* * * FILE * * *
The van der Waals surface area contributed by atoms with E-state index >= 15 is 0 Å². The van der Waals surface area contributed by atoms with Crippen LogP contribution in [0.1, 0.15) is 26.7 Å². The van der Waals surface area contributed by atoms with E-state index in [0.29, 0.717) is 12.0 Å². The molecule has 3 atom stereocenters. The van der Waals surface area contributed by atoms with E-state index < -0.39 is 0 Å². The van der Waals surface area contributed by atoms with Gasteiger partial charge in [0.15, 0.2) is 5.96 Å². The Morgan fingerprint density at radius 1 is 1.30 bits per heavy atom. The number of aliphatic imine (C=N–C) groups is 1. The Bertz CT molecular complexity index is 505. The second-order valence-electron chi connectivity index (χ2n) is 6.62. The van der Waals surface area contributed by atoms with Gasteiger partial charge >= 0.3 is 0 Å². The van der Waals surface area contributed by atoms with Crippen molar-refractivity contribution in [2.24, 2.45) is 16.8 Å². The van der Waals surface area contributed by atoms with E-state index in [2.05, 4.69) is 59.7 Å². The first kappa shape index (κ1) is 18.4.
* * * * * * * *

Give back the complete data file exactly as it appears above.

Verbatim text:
The van der Waals surface area contributed by atoms with E-state index >= 15 is 0 Å². The van der Waals surface area contributed by atoms with Crippen LogP contribution in [0.1, 0.15) is 26.7 Å². The van der Waals surface area contributed by atoms with E-state index in [0.29, 0.717) is 12.0 Å². The molecule has 3 atom stereocenters. The van der Waals surface area contributed by atoms with E-state index < -0.39 is 0 Å². The van der Waals surface area contributed by atoms with Gasteiger partial charge in [0.15, 0.2) is 5.96 Å². The Morgan fingerprint density at radius 1 is 1.30 bits per heavy atom. The number of aliphatic imine (C=N–C) groups is 1. The Bertz CT molecular complexity index is 505. The second-order valence-electron chi connectivity index (χ2n) is 6.62. The van der Waals surface area contributed by atoms with Gasteiger partial charge >= 0.3 is 0 Å². The van der Waals surface area contributed by atoms with Crippen molar-refractivity contribution in [2.24, 2.45) is 16.8 Å². The van der Waals surface area contributed by atoms with E-state index in [2.05, 4.69) is 59.7 Å². The first kappa shape index (κ1) is 18.4.